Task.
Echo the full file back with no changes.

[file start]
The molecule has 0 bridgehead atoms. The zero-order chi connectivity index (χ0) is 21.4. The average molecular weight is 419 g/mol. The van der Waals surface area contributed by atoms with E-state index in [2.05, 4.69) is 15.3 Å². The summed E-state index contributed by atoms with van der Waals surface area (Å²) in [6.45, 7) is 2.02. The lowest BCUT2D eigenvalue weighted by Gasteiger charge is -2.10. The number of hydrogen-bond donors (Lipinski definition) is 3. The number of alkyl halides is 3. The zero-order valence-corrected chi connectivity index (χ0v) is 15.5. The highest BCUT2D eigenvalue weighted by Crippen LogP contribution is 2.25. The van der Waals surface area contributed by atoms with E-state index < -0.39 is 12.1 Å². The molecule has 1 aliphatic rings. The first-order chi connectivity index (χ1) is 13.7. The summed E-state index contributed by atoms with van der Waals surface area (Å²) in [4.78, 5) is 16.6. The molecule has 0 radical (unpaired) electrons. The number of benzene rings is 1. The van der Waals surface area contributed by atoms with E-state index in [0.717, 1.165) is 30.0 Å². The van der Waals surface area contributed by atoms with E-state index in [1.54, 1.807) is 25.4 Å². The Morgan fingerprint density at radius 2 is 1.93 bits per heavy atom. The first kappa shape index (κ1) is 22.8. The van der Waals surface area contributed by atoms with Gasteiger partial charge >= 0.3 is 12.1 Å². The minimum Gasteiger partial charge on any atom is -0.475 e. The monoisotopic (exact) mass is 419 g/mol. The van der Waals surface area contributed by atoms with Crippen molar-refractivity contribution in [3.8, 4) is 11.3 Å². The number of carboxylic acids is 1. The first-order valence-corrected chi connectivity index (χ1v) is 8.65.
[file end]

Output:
The molecule has 0 bridgehead atoms. The zero-order chi connectivity index (χ0) is 21.4. The average molecular weight is 419 g/mol. The van der Waals surface area contributed by atoms with E-state index in [2.05, 4.69) is 15.3 Å². The summed E-state index contributed by atoms with van der Waals surface area (Å²) in [6.45, 7) is 2.02. The lowest BCUT2D eigenvalue weighted by Gasteiger charge is -2.10. The number of hydrogen-bond donors (Lipinski definition) is 3. The number of alkyl halides is 3. The zero-order valence-corrected chi connectivity index (χ0v) is 15.5. The highest BCUT2D eigenvalue weighted by Crippen LogP contribution is 2.25. The van der Waals surface area contributed by atoms with E-state index < -0.39 is 12.1 Å². The molecule has 1 aliphatic rings. The first-order chi connectivity index (χ1) is 13.7. The summed E-state index contributed by atoms with van der Waals surface area (Å²) in [4.78, 5) is 16.6. The molecule has 0 radical (unpaired) electrons. The number of benzene rings is 1. The van der Waals surface area contributed by atoms with E-state index in [0.717, 1.165) is 30.0 Å². The van der Waals surface area contributed by atoms with E-state index in [1.54, 1.807) is 25.4 Å². The Morgan fingerprint density at radius 2 is 1.93 bits per heavy atom. The first kappa shape index (κ1) is 22.8. The van der Waals surface area contributed by atoms with Gasteiger partial charge >= 0.3 is 12.1 Å². The minimum Gasteiger partial charge on any atom is -0.475 e. The monoisotopic (exact) mass is 419 g/mol. The van der Waals surface area contributed by atoms with Crippen molar-refractivity contribution in [3.8, 4) is 11.3 Å². The number of carboxylic acids is 1. The first-order valence-corrected chi connectivity index (χ1v) is 8.65.